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13

Hashing is a deterministic process which means that it can never increase the randomness. But of course it can decrease the randomness: if you hash a 200 bit random value with some hash algorithms which only outputs 160 bits (like SHA-1) then of course the resulting value can never have 200 bits randomness. But as long as the number of input bits is ...


9

The recommendation on the Diceware site is based on the assumption that the user is a non technical person. A dice has a very simple construction, and it's pretty obvious to any person how a dice works. It is much easier for a non technical person to verify that a dice throw will produce a random result, than for them to verify how an electronic PRNG ...


8

is swirling the mouse around in a little area sufficiently random to generate a good SSH-RSA key? Yes, it is. Nobody can predict how you move the mouse, and even if you are asked to copy a pattern, you won't be able to. You don't need to generate the random code elsewhere IF you can be sure that you Windows computer is not infected with malware capable of ...


7

I do not believe there are any research papers that describe the unpredictability of the neuromuscular system in the context of computer security and at the sample rates that are relevant, so I can't link the research papers you want. However, I can explain at least a few of the reasons why human movement is so stochastic and unpredictable. It all boils down ...


5

Almost all - if not all - smart cards have a true random number generator (TRNG) on it. Most often the TRNG depends on thermal noise or clock drift, but other entropy sources are possible. A more technical evaluation of this can be found e.g. here ("Sources of Randomness in Digital Devices and Their Testability by Viktor Fischer"). For a longer set of ...


5

It seems you could always need a bigger number. Not really. In theory perhaps, obviously there's always a bigger number, but you'll run into limits of physics pretty quickly. With a random 128 bit ID, you could store around an exabyte of IDs before running into problems with collisions. That's just storing the IDs, presumably you'll want to be storing data ...


4

As of 2019, the answer appears to by simply "we don't know". It is probably fine, though. This is how Puttygen generates keys: [A] quick look at the Puttygen source code indicates that it seems to generates private keys solely based on mouse movements. It fills an array with the time of mouse movement events in the even cells and the mouse position in ...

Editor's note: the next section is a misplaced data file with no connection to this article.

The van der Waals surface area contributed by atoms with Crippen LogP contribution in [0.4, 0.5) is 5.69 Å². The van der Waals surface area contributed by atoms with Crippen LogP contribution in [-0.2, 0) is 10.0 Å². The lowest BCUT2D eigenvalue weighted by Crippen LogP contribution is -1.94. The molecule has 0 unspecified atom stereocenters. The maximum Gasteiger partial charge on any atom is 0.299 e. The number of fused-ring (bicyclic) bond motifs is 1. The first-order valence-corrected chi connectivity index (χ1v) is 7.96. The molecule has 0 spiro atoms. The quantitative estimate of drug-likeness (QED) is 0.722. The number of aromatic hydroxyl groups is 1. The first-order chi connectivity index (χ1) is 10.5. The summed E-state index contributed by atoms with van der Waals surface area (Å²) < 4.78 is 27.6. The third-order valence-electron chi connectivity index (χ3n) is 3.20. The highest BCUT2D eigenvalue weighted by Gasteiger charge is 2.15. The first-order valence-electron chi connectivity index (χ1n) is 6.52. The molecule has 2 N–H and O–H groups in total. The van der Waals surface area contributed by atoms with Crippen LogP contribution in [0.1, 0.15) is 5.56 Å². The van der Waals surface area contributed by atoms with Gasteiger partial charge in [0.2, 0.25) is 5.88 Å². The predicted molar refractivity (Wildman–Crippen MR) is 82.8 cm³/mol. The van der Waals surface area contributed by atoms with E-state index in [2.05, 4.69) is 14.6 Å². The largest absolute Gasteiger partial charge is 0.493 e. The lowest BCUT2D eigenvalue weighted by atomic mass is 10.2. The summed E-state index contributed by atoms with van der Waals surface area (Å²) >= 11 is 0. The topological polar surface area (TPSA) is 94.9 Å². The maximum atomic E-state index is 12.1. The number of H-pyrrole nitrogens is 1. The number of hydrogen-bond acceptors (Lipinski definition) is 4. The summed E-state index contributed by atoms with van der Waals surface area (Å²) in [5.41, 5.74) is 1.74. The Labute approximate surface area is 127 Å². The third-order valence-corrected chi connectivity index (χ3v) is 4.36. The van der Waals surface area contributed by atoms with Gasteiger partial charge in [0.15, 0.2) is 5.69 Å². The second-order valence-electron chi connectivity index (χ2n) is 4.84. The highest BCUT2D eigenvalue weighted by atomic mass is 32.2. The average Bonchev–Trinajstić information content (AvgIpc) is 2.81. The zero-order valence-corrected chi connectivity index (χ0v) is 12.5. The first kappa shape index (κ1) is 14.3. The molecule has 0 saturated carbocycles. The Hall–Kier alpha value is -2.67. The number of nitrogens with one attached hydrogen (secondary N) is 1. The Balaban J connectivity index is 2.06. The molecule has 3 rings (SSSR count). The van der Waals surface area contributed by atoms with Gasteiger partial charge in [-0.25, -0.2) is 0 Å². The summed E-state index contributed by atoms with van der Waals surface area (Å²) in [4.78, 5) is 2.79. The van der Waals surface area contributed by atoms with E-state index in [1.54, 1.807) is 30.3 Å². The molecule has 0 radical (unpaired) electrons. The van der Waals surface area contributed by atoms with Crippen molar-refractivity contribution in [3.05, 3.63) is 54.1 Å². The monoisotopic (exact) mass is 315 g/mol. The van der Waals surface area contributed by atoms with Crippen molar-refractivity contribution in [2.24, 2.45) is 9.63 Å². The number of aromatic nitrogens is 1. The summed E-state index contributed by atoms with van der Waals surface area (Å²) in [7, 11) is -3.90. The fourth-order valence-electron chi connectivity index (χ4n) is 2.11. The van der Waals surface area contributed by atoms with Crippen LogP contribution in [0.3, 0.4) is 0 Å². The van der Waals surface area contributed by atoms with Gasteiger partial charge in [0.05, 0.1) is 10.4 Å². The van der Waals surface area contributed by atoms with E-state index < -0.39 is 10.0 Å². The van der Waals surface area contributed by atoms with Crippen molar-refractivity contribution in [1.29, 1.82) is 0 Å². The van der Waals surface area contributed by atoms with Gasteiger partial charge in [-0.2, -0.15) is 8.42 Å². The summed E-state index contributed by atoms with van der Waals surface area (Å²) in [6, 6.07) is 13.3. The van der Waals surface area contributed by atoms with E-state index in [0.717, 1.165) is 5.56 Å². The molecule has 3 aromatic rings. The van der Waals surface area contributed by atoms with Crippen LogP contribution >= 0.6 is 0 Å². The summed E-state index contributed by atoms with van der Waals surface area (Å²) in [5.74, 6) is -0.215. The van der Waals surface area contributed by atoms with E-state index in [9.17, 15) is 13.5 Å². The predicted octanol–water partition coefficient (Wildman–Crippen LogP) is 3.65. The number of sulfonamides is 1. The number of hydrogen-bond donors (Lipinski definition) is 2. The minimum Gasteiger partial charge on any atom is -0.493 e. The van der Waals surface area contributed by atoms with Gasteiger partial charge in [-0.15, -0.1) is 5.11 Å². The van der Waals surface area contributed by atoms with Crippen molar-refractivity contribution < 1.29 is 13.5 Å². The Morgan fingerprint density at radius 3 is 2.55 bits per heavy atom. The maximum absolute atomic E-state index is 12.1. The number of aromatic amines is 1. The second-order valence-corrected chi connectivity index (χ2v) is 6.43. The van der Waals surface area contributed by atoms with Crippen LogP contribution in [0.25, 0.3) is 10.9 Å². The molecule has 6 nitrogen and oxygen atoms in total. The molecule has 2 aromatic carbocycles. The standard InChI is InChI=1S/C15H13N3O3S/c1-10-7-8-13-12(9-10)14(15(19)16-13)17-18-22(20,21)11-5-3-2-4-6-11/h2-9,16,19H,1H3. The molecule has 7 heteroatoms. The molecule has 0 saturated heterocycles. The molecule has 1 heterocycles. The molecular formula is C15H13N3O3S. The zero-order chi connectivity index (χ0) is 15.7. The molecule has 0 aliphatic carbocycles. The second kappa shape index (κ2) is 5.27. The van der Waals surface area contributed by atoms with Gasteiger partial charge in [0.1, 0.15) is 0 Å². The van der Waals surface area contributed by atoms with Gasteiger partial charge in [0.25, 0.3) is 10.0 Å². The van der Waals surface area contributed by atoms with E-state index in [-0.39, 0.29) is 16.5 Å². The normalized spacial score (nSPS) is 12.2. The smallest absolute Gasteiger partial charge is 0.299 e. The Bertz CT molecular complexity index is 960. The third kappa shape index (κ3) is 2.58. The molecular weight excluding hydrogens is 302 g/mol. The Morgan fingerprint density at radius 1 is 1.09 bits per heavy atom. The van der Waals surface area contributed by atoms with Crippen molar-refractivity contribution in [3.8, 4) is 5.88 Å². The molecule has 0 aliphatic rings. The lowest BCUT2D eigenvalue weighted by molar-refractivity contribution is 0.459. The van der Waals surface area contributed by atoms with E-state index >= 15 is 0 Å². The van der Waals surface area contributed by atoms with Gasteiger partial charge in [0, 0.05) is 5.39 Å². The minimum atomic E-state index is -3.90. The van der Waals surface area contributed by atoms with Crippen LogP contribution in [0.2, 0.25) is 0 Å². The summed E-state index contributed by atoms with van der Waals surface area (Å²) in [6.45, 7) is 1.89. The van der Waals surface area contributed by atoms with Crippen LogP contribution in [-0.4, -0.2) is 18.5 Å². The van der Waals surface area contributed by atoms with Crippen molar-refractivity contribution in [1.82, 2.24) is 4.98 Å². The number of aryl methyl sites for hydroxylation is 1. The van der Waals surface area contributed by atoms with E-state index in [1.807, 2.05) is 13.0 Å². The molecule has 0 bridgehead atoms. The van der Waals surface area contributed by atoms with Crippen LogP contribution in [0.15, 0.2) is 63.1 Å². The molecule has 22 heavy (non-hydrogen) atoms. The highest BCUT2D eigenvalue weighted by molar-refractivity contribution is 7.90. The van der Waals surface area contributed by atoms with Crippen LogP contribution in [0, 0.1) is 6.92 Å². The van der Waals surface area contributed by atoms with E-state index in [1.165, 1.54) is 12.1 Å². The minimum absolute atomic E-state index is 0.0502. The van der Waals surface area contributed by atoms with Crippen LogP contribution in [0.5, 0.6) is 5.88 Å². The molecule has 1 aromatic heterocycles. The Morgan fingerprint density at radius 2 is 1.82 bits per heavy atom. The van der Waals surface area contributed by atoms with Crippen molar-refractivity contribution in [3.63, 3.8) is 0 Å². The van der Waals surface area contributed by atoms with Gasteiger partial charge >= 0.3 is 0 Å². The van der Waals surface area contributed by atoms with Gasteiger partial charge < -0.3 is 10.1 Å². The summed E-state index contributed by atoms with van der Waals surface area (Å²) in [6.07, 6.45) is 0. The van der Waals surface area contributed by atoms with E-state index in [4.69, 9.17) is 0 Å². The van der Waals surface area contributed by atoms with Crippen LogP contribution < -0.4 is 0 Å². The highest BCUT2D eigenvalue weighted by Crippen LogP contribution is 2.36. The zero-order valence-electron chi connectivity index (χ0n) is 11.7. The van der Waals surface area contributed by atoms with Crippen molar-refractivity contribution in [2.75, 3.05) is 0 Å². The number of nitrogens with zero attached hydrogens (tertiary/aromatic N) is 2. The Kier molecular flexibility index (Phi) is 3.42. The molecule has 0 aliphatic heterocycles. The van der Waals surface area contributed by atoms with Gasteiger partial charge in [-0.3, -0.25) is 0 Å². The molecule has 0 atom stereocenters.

4

dd if=/dev/urandom bs=16 count=1 2>/dev/null | md5sum This is guaranteed to lose some entropy, but not much. The difficulty in attacking MD5 doesn't directly suggest the amount of loss, but merely tells us it is not zero. If I fall back on naïve construction, I find that the entropy loss is can be computed from the fixed point probability of 63.21%. ...


4

My concern is that my character selection is biased. Because 10 doesn't divide evenly into 256, the first 6 VALID_CHARS are slightly more likely to occur. The secret space is 10^32, but my generated secrets have less entropy than that. How can I calculate precisely how much entropy I actually have? Because not every digit is equally likely you can not ...


3

Math.random() (which supposedly generates ~32 bits of entropy No, it doesn't. Math.random is not a cryptographically secure random generator, so what it returns does not have any entropy. Entropy is a measure of how unguessable the output is. Since the output of Math.random is guessable in many circumstances (most easily, by having observed previous outputs,...


3

The Math.random() function in a browser's Javascript engine is not cryptographically secure. That is, it does not draw from a truly random source of bytes, and it follows a predictable pattern, even if most people would be unable to recognize that pattern. Simply using one semi-predictable sequences of numbers to set up a different semi-predictable ...


3

For reasons that are a bit involved, cryptographers use the min-entropy of a distribution as a measure of its strength: The min-entropy, in information theory, is the smallest of the Rényi family of entropies, corresponding to the most conservative way of measuring the unpredictability of a set of outcomes, as the negative logarithm of the probability of ...


3

First, if you take a hash of data containing in part random values, you would be better served by using directly random data, with the random_bytes function. For the usage of uniqid, you should first read its documentation. You are not using the "prefix" argument as it is meant to be used. To directly answer your question, you should avoid using uniqid ...


3

When Diceware was first proposed more than twenty years ago, many of the computers that people used did not have easy access to Cryptographically Secure PRNGs. And, as noted in other answers, most people are not in a position to determine whether or not the PRNG they are using is cryptographically secure. A Cryptographically Secure PRNG is, indeed, ...


3

Do not use an online source of entropy! If your system currently has insufficient entropy, then it will not be able to make a secure connection to random.org and any material you download from it will not be secret. Furthermore, you should not be using the blocking device anyway. It's perfectly fine to use /dev/urandom, no matter how low the entropy ...


3